The Euromap 77 standard is based on OPC-UA, which was developed by OPC Foundation, a Scottsdale, Ariz.-based organization that represents companies interested in collaborating on standards. The new OPC-UA protocol is the successor to OPC. Many new controls around the world will be based on OPC-UA 1.02, including those being introduced next year by Nissei ASB Machine Co. Ltd., Nagano, Japan.

"In tomorrow's smart factory, all machines, equipment and systems form a huge plant network; OPC-UA enables the seamless communication between the devices," said Michael Wittmann, GM of Wittmann Battenfeld. "Today's integrated production cells are based on point-to-point communication and therefore require numerous interfaces and protocols."


Thorsten Kühmann, VDMA managing director, speaks on Industry 4.0 during K.

The Industry 4.0 concept spanned processes and equipment types at the K show.

In extrusion, Windmöller & Hölscher (W&H) KG, Lengerich, Germany, showed rolls of film embedded with codes containing production data and information about mechanical properties and separating force. That type of traceability is critical to the medical industry and was a common topic in several companies' discussions of Industry 4.0. The film was produced on a newly introduced Filmex II cast film line.

In a demonstration that was part of what W&H called Packaging 4.0, a five-layer Varex II blown film line ran an automation module for quick resin purging and changes.

Auxiliary equipment supplier Motan-Colortronic GmbH, Friedrichsdorf, Germany, demonstrated networked production systems in live simulations of Industry 4.0. Operation and status data were exchanged between Motan's resin-distribution systems and primary machinery; the data were then analyzed by the control, which initiated appropriate actions.

In one example, material-distribution and processing machines started in a coordinated way to optimize energy. According to the company, the current practice has been to use weekly timers to switch on the dryers and processing machines. Independent of each other, the systems turn on before production starts, which wastes energy.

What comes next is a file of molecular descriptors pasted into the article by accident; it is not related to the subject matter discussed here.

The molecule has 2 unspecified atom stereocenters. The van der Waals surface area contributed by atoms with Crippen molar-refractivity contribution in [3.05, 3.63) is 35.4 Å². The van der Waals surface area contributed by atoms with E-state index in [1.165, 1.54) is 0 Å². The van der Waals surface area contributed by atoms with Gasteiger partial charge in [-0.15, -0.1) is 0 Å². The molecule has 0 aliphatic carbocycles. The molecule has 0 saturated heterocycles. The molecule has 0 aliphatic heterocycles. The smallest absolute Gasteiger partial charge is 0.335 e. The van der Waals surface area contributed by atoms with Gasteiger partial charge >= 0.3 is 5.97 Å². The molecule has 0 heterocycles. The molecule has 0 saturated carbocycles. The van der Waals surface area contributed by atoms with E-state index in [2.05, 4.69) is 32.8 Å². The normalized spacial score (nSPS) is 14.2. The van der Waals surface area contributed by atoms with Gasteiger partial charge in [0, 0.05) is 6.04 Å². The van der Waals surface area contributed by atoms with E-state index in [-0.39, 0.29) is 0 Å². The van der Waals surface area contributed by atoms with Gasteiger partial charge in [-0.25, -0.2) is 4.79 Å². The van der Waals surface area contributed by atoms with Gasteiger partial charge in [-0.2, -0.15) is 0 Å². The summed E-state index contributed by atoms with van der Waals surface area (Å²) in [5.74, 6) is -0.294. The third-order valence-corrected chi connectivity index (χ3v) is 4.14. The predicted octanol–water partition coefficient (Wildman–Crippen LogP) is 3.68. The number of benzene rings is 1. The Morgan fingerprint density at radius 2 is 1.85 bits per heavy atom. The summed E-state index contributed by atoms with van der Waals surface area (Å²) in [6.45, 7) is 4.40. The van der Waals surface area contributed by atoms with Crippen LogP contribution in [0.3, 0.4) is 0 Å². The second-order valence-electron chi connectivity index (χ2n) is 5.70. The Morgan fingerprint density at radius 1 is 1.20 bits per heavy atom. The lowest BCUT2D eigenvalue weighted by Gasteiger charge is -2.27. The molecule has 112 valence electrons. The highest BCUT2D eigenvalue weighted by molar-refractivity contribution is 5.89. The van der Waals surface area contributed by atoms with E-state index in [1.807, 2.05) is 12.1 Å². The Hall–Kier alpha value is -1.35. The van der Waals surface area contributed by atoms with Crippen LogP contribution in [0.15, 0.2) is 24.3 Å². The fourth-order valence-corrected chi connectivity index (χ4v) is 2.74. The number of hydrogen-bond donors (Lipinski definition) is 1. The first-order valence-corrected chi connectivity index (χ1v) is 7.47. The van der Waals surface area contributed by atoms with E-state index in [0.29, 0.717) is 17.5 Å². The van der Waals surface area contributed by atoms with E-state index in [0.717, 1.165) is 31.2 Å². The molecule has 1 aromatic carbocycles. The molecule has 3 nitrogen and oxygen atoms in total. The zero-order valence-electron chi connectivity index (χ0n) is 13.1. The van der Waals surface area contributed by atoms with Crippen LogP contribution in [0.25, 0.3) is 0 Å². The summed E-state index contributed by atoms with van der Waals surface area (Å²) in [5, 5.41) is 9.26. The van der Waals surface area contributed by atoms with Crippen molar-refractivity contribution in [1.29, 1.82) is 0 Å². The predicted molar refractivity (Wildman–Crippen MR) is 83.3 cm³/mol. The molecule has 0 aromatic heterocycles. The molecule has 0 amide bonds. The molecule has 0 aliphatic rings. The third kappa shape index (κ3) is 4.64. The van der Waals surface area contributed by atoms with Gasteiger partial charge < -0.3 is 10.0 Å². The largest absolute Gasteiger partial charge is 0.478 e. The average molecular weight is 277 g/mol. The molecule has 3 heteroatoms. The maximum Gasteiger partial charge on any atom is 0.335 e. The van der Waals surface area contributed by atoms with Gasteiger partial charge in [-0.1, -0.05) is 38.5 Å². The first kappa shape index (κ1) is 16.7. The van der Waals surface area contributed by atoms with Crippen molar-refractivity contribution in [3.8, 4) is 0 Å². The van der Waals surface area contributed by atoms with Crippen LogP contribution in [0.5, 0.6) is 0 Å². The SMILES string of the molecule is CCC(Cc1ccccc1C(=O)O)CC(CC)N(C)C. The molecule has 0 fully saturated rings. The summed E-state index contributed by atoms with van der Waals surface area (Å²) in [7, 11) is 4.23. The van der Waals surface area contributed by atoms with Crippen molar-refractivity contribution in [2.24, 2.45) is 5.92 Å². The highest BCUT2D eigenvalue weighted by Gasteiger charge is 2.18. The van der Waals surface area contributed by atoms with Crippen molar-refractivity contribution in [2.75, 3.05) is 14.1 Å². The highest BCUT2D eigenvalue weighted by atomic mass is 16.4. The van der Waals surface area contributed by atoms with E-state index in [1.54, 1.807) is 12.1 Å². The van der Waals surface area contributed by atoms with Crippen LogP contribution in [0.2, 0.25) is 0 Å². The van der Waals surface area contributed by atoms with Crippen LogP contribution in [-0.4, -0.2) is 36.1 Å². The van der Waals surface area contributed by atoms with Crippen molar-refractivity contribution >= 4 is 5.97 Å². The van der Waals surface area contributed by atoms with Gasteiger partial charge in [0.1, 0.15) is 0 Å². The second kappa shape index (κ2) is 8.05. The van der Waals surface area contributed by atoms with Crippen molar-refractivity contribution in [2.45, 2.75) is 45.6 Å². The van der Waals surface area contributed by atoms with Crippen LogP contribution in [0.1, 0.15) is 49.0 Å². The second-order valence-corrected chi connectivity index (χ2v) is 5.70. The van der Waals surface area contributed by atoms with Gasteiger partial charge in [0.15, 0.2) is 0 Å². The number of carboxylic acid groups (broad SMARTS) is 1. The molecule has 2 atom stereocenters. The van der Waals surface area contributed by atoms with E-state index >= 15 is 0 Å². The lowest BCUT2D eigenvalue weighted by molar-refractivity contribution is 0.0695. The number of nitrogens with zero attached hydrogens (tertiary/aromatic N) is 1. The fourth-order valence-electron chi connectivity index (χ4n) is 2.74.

In the Motan-Colortronic system, each processing machine and appropriate dryer are linked to each other, based on production requirements. In another example, drying temperatures and air flows were adjusted to avoid over-drying during downtimes. The demonstrations were conducted in the KraussMaffei booth.

Motan's CONTROLnet architecture is based on the OPC-UA interface, allowing communication with primary machinery independent of manufacturer or platform.

Auxiliary equipment supplier Piovan SpA, Santa Maria di Sala, Italy, introduced Winfactory 4.0, described as "a supervisory software for the smart factory." Also based on OPC-UA, it allows Piovan equipment to communicate with each other and with primary machinery using the same communications protocol. As with other Industry 4.0 controls, it does not need an interface to "translate" the data. The platform can be accessed by tablets and smart phones. The system includes energy meters that help identify ways to reduce energy use for a variety of equipment. Piovan is represented in the U.S. by subsidiary Universal Dynamics Inc., Woodbridge, Va.

Doug Smock, senior correspondent

[email protected]


Arburg Inc., 860-667-6500,

Beckhoff Automation LLC,952-890-0000,

KraussMaffei Corp., 859-283-0200,

Kuka Robotics Corp., 866-873-5852,

Motan Inc., 269-685-1050,

Next Generation Recycling Machines Inc.678-720-9861,

Universal Dynamics Inc., 703-490-7000,


Windmoeller & Hoelscher Corp., 401-333-2770,

Wittmann Battenfeld Inc., 860-496-9603,